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Alder buckthorn (Frangula alnus)

Diputación de Málaga
Frangula alnus fruto

Alder buckthorn (Frangula alnus)

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Plant Life > Trees, Bushes and Herbaceous Plants

IDENTIFICATION

It is a deciduous leafy bush, very branched which can reach a small tree height (up to 15 m high) in good conditions.  Its bark is smooth and reddish when it is young and turns greyish with age. If the bark is scratched or a branch is torn, it smells bad, which is why in some areas it is known as the ‘stinking bush’. The leaves are simple with an alternating setting, of an oval shape, shiny on the beam and matt on the  underside ( 2 to14 cm long, 1 to 6 cm wide).  Its leaves resemble those of the beech, but they lack the furs that the latter has on the edge. The flowers are greenish and not very showy, and the  fruits are green or reddish and turn black when ripe.

WHERE DOES IT LIVE?

It is a disperse growing species, which scarcely forms stands. It is part of the undergrowth of cork oaks or gall oak forests, always in humid and shady places. It is associated to water courses or  blades indifferent to the type of substrate, but with a certain preference for non calcareous soils and near by the phreatic level. It grows from sea level to 1,200 meters above sea level.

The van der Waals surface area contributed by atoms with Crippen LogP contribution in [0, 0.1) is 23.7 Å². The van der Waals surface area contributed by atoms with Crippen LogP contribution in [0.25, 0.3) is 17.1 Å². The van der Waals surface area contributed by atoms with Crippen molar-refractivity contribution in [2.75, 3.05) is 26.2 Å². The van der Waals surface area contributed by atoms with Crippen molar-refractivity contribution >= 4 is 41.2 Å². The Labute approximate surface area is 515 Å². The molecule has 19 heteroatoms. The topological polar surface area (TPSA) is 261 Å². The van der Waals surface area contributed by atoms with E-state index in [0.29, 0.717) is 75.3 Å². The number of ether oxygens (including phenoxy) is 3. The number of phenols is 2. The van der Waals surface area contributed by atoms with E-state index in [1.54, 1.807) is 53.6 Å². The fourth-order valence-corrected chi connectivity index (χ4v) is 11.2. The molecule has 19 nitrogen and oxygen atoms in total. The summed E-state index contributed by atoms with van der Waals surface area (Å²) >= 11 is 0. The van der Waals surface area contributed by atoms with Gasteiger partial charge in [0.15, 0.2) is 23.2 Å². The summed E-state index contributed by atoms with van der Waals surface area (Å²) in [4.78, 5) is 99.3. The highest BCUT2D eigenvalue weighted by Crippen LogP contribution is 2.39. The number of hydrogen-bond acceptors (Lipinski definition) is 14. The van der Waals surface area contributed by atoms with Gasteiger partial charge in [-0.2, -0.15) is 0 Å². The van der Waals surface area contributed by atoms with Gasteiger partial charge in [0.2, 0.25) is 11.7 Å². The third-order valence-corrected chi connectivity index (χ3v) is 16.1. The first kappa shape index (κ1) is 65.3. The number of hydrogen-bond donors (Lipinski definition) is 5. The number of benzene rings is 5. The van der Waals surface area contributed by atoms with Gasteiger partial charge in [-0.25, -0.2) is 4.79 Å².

HOW DOES IT LIVE?

It is a monoic species with hermaphrodite flowers (flowers with both sexes on a single plant) which can appear alone or in armpit fascicles formed by seven flowers.  Each flower has five whitish petals, shorter than the sepals. The pollination stage is aided by insects (entomophil). The fruit is a rounded drupe (fleshy fruit with a single pit), like a cherry (with a diameter or 1 cm) dispersed by some animal groups (zoochory).

WHERE CAN WE SEE IT IN MÁLAGA?

In the Malaga province, it is an abundant species in the western part coinciding with the wettest areas and the acidic soils of the Cortes mountains and the Genal valley.   In the Great Path (Gran Senda), we can observe it on stages 25 to 28. 

CURIOUS FACTS

It is a toxic plant able to cause serious stomach and intestinal problems if its fruits are eaten. It has been used as a dye species, its fruits to stain green and its bark to dye red.  The baetica sub-species is categorized as a threatened species in Andalusia.

SIMILAR SPECIES

It can be confused with the laurustinus which has very similar leaves and fruits. The difference is that is the laurustinus makes flowers and fruits with an apical umbels shape whereas the alder buckthorn does not.

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